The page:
8. Our body temperatures flipped, like poles. Deb was always too hot. I was always too cold. Somehow, she is now frequently cold — colder than me — while I seem to suffer it somewhat less. I don’t know what to think about this one; but if we meet in the middle…….
9. Deb’s night sweats stopped. This may be related to her body temperature; but she used to break out regularly. No longer.
10. We are no longer bloated — ever. When you don’t overeat, or eat difficult-to-digest foods, this takes care of itself. It’s such a pleasure not to feel disgusting after a meal.
11. We are less gaseous. This tracks with not being bloated. So while we can still bust out a Blazing Saddles campfire scene at times, they’re pale shades of their former potty-humored glory.
12. Speaking of which, there was a drastic reduction in our stool frequency, and volume. This may seem obvious, because we are eating less. But this was the biggest surprise to me. To ‘go’ perhaps once just every four days — and even then, for it to be half of its former mass — raises a red flag for me: that in general, we may be consuming far more calories than our bodies need to thrive, and that these just end up in our waste stream, rather than being nutritionally absorbed; and that on a healthy diet, our bodies are making better use of what we are eating, perhaps because the nutritional density, per calorie, has ticked upward. I need to look into this more; but the idea that more of what goes in ends up staying in, and less being rejected, is a big deal.
13. Our breath is better. As a romantic couple, this isn’t a bad byproduct of a natural diet. It seems that ‘fake foods’ or diets high in fats, sugars and chemicals aren’t great for fresh breath. I’m not surprised by this.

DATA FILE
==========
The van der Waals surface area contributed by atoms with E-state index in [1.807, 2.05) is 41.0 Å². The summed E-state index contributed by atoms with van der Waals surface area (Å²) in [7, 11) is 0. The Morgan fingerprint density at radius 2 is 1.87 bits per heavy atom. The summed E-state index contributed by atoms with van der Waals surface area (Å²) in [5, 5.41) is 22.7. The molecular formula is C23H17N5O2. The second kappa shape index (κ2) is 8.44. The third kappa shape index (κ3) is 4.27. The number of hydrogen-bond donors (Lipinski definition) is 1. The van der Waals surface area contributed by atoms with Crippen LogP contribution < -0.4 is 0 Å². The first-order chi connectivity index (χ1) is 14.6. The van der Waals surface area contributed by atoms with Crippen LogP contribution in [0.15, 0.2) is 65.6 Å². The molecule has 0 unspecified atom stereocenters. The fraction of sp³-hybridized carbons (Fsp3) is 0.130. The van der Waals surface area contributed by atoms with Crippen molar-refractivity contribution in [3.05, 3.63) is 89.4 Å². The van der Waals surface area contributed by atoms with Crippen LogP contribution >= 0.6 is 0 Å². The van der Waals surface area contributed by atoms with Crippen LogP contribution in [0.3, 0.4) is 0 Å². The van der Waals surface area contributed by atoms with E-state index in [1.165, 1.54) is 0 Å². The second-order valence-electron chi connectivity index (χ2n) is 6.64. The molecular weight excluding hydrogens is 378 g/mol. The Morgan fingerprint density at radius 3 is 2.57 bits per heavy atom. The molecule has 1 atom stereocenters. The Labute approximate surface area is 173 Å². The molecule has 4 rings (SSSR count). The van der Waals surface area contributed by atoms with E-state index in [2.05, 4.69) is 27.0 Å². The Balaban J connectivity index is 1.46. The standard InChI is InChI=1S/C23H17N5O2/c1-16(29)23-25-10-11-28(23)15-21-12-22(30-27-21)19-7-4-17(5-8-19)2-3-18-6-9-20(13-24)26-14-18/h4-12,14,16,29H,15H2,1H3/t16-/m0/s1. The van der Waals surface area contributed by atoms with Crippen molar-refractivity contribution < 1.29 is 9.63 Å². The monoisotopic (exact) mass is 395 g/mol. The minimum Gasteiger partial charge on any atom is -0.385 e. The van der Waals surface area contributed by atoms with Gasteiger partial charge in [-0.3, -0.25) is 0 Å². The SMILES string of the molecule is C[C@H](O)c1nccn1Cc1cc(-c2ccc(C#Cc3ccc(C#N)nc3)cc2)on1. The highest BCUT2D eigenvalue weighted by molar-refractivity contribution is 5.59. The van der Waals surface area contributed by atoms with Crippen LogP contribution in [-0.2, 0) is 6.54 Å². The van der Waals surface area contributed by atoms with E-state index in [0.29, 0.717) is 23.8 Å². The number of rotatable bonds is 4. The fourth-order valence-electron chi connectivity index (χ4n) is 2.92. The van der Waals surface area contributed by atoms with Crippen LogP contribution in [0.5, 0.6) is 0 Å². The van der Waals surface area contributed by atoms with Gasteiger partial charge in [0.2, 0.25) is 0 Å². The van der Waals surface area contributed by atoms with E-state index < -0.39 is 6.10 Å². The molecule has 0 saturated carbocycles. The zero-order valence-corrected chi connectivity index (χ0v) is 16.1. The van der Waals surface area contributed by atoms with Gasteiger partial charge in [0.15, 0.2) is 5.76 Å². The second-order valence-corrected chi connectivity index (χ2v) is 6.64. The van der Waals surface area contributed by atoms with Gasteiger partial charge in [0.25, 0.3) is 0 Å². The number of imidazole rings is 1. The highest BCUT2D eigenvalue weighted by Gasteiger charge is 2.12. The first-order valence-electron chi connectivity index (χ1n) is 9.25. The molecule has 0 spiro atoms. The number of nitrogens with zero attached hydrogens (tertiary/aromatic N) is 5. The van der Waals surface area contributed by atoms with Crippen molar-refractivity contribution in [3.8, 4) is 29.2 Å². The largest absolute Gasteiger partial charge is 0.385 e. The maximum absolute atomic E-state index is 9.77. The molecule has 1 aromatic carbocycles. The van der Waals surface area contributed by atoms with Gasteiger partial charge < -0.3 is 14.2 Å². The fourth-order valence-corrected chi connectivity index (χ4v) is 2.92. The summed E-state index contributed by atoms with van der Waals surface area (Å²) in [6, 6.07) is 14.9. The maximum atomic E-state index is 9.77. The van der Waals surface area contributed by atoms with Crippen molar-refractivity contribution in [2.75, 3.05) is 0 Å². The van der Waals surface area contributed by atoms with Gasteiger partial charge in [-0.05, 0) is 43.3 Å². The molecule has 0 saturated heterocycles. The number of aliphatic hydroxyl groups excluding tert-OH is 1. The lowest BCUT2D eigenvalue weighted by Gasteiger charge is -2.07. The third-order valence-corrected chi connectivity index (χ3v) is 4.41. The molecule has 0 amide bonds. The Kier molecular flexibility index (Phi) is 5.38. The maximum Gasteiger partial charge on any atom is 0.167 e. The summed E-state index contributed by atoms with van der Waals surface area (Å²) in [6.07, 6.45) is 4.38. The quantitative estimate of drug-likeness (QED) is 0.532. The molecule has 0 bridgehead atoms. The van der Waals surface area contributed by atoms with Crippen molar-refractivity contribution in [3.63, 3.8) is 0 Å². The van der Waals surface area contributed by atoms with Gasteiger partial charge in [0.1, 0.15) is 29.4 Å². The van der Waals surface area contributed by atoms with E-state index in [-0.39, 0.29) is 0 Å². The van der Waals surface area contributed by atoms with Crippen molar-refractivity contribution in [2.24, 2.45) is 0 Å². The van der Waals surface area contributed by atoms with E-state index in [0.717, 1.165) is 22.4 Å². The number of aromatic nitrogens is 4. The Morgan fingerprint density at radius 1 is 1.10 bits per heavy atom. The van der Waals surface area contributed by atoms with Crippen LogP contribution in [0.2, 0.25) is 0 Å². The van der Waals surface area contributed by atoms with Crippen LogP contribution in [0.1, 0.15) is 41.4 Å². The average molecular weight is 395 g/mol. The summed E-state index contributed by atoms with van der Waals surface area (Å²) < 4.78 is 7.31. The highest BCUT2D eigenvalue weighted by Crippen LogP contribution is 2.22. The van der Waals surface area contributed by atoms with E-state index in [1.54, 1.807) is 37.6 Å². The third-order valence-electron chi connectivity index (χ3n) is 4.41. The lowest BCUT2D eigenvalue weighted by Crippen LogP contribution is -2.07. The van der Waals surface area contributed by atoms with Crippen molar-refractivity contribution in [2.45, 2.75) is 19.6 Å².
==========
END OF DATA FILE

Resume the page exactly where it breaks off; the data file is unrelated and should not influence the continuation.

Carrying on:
14. Our skin is more vibrant. Also no surprise, given our water intake drastically increased (well, mine did, anyway; Deb was good at this), and the foods we are eating are good for our skin. Admittedly, with our diminishing fat stores, my micro-wrinkles have become more defined. But in all, the color and brightness of our skin are both visibly better.
15. Oh, and by the way, we lost weight. Deb got her ‘bonus’ wish. In six weeks, she lost dropped 16.4 lbs. — and now weighs 6 fewer lbs. than at our wedding; whereas I dropped from a starting weight of 168.6 lbs. (I’m 6’-0” tall) to 149.4 lbs., as of this morning’s weigh-in, for a total loss of 19.2 lbs.
I Feel Good In My Skin
There is no better description I could give than to say, “I feel good in my skin.” Everything seems to be working well, now: energy, body weight, strain, stress, mood, joints… it feels as though internally, I am at equilibrium—in balance, as Hippocrates sought, for us all. I won’t speak for Deb, but one could project a similar sentiment, given her demeanor, these days, and the relative peace in the house.